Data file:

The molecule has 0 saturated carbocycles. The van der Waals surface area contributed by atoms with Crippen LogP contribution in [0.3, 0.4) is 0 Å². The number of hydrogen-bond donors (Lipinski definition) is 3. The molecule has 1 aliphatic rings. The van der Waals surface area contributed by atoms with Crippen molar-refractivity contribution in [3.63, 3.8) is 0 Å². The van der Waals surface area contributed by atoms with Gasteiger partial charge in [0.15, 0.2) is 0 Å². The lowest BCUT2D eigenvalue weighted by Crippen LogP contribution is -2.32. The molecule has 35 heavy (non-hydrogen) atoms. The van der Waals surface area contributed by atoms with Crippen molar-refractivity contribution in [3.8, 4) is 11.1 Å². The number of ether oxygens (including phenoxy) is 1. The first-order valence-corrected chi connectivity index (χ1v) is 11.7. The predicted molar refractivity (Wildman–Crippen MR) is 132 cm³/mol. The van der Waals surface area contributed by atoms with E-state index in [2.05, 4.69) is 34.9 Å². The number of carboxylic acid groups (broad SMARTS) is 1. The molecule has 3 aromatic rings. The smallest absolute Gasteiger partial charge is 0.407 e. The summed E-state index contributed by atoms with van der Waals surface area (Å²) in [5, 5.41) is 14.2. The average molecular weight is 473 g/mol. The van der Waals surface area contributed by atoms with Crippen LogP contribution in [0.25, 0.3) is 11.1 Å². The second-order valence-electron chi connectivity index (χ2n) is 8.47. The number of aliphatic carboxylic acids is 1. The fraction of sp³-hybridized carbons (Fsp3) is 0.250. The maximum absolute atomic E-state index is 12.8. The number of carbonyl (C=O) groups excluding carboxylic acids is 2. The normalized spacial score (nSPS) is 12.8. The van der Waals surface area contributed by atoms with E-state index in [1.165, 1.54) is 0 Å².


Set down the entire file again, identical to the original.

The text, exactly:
The molecule has 0 saturated carbocycles. The van der Waals surface area contributed by atoms with Crippen LogP contribution in [0.3, 0.4) is 0 Å². The number of hydrogen-bond donors (Lipinski definition) is 3. The molecule has 1 aliphatic rings. The van der Waals surface area contributed by atoms with Crippen molar-refractivity contribution in [3.63, 3.8) is 0 Å². The van der Waals surface area contributed by atoms with Gasteiger partial charge in [0.15, 0.2) is 0 Å². The lowest BCUT2D eigenvalue weighted by Crippen LogP contribution is -2.32. The molecule has 35 heavy (non-hydrogen) atoms. The van der Waals surface area contributed by atoms with Crippen molar-refractivity contribution in [3.8, 4) is 11.1 Å². The number of ether oxygens (including phenoxy) is 1. The first-order valence-corrected chi connectivity index (χ1v) is 11.7. The predicted molar refractivity (Wildman–Crippen MR) is 132 cm³/mol. The van der Waals surface area contributed by atoms with E-state index in [2.05, 4.69) is 34.9 Å². The number of carboxylic acid groups (broad SMARTS) is 1. The molecule has 3 aromatic rings. The smallest absolute Gasteiger partial charge is 0.407 e. The summed E-state index contributed by atoms with van der Waals surface area (Å²) in [5, 5.41) is 14.2. The average molecular weight is 473 g/mol. The van der Waals surface area contributed by atoms with Crippen LogP contribution in [0.25, 0.3) is 11.1 Å². The second-order valence-electron chi connectivity index (χ2n) is 8.47. The number of aliphatic carboxylic acids is 1. The fraction of sp³-hybridized carbons (Fsp3) is 0.250. The maximum absolute atomic E-state index is 12.8. The number of carbonyl (C=O) groups excluding carboxylic acids is 2. The normalized spacial score (nSPS) is 12.8. The van der Waals surface area contributed by atoms with E-state index in [1.165, 1.54) is 0 Å².